This is silly. Christian thinks that by worshiping no gods at all, that he is fulfilling this commandment. He wishes. The Ten Commandments set the stage for the Jewish holiness code, the Greatest Commandment of which is “Love the Lord your God with all of your heart, soul, and might” (Deut 6:5). Not loving God at all isn’t fulfilling this commandment–it is grossly violating this commandment.

2. You shall not make yourself an idol.

Christian’s take:

Observant Jews (and Muslims) will fulfill this commandment in the real world, but not in their mental imagination. Observant Roman Catholics violate it grossly, making crucifixes and Mother of God statues, even praying to them. Observant Orthodox Christians violate it grossly, making icons and kissing them in prayer. Only atheists will fulfill the Second Commandment perfectly, in the real world as well as in their imagination.

Christian assumes that an idol is only a statue or an image. John Calvin, however, rightly recognizes that idolatry can be much more subtle than that. Calvin writes:

Bright, however, as is the manifestation which God gives both of himself and his immortal kingdom in the mirror of his works, so great is our stupidity, so dull are we in regard to these bright manifestations, that we derive no benefit from them. For in regard to the fabric and admirable arrangement of the universe, how few of us are there who, in lifting our eyes to the heavens, or looking abroad on the various regions of the earth, ever think of the Creator? Do we not rather overlook Him, and sluggishly content ourselves with a view of his works? And then in regard to supernatural events, though these are occurring every day, how few are there who ascribe them to the ruling providence of God – how many who imagine that they are casual results produced by the blind evolutions of the wheel of chance?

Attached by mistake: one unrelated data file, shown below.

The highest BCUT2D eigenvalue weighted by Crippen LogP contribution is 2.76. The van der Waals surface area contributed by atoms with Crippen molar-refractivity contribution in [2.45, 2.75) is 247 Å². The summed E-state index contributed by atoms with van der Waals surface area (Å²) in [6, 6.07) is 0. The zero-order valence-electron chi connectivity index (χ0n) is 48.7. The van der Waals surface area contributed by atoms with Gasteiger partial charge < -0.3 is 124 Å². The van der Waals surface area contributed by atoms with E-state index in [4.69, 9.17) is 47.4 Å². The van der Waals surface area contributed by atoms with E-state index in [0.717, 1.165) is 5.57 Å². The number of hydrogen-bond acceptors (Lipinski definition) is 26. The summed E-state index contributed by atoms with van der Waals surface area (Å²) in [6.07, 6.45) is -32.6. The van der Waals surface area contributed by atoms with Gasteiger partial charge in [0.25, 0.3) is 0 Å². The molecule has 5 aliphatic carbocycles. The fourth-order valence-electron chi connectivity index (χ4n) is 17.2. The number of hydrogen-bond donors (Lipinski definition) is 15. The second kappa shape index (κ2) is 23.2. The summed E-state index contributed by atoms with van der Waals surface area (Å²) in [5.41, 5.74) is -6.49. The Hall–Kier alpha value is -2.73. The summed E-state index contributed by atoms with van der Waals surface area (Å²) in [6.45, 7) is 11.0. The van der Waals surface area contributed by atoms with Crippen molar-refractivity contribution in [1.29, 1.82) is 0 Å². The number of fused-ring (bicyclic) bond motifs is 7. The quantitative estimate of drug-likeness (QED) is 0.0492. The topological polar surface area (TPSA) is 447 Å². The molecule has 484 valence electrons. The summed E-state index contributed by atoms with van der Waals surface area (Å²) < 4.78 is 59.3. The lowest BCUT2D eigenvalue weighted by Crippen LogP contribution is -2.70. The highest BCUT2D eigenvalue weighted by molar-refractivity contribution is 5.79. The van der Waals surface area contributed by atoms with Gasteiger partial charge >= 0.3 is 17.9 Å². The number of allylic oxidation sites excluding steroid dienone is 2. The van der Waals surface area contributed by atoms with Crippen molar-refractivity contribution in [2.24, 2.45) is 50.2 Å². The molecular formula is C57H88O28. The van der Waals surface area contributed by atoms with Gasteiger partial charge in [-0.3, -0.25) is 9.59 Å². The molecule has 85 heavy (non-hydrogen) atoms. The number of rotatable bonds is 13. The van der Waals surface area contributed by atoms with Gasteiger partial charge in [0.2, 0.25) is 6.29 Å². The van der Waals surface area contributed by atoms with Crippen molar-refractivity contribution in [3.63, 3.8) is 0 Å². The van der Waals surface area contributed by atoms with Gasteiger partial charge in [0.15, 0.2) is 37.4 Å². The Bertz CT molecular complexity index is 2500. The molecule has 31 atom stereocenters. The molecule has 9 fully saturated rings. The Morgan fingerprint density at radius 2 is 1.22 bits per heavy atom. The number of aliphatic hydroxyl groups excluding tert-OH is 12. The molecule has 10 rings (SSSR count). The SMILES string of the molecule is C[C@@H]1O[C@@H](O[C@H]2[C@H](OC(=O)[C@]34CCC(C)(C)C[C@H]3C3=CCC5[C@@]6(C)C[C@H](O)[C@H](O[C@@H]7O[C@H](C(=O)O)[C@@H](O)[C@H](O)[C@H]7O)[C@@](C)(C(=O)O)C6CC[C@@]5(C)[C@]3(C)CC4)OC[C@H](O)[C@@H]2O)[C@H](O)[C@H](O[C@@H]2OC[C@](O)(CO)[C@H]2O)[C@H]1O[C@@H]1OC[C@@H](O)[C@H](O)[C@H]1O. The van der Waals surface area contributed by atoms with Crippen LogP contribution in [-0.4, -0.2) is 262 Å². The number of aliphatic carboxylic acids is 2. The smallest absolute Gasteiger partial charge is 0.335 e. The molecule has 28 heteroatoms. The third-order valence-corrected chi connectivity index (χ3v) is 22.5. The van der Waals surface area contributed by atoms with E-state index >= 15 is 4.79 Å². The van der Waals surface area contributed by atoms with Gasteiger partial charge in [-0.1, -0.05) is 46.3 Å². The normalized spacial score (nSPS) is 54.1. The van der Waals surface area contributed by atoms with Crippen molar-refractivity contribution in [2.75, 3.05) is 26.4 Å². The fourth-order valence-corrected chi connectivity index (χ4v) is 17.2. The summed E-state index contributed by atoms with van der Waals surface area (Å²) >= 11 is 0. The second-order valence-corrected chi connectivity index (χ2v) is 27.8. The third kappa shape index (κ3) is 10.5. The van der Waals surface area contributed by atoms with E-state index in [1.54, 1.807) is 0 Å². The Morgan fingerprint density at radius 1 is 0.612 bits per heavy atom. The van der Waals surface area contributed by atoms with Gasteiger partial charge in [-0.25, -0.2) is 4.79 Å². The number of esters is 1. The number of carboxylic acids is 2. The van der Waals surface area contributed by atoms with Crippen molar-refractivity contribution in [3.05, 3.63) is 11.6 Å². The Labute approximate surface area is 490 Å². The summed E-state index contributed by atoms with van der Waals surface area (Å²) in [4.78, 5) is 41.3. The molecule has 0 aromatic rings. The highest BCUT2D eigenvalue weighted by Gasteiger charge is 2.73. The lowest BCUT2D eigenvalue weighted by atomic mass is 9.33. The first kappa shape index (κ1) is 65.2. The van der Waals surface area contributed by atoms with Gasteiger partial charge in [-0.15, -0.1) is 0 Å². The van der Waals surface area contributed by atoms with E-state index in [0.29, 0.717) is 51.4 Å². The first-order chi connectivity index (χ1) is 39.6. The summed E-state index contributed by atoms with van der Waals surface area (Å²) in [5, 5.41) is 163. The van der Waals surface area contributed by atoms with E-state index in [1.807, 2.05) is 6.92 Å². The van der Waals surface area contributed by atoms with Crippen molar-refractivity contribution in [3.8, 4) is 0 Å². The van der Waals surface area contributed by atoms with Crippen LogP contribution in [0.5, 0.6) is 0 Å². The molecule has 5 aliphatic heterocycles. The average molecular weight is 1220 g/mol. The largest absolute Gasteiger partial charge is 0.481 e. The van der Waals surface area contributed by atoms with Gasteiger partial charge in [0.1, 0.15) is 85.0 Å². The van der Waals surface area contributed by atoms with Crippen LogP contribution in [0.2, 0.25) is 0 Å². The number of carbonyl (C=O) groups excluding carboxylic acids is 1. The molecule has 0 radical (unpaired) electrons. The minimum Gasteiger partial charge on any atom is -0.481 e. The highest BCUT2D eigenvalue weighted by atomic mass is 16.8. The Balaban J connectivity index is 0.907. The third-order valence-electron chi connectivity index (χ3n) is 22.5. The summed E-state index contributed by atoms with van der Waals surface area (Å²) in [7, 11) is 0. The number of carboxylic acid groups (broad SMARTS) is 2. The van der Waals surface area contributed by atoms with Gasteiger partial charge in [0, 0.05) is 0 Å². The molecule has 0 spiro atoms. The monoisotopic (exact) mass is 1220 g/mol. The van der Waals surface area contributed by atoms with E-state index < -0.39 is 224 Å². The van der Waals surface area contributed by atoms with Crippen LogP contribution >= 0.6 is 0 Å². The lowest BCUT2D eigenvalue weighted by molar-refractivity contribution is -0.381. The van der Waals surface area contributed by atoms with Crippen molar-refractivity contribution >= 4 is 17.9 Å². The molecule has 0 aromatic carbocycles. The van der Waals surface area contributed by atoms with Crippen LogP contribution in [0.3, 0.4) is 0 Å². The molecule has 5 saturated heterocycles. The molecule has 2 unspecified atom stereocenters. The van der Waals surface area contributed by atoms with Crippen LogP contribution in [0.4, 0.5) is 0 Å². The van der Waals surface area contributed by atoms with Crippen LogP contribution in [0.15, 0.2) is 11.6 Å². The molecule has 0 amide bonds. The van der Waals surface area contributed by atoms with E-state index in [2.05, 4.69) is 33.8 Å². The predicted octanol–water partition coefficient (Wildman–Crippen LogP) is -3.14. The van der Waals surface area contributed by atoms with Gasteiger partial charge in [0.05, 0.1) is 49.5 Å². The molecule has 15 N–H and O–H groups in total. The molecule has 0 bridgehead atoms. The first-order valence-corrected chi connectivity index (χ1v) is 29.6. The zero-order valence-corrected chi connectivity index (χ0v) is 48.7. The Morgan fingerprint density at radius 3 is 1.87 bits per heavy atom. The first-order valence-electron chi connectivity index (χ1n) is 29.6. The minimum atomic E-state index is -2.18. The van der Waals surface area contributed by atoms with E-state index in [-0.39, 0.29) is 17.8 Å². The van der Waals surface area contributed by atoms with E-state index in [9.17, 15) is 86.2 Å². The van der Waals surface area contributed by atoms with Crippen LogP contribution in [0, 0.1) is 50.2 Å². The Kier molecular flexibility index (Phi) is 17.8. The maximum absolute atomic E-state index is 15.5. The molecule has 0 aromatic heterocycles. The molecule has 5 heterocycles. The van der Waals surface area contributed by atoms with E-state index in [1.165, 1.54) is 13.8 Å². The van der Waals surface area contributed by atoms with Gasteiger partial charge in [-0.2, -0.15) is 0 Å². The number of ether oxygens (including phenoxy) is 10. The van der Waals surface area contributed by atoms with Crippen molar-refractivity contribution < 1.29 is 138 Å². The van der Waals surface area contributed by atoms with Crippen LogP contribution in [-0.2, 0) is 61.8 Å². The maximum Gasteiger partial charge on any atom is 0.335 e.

. . . Hence that immense flood of error with which the whole world is overflowed. Every individual mind being a kind of labyrinth, it is not wonderful, not only that each nation has adopted a variety of fictions, but that almost every man has had his own god. To the darkness of ignorance have been added presumption and wantonness, and hence there is scarcely an individual to be found without some idol or phantom as a substitute for Deity. Like water gushing forth from a large and copious spring, immense crowds of gods have issued from the human mind, every man giving himself full license, and devising some peculiar form of divinity, to meet his own views. (Institutes of the Christian Religion, 1:11-12)

Calvin asserts that fashioning your own god is idolatry. Put another way, an idol need not be a statue, a picture, or other physical entity–it can be anything that takes the place of the One True God. In the case of many atheists, that is science or other mental reasoning. They worship it and make it inviolate the way that a Christian worships God and makes Him inviolate.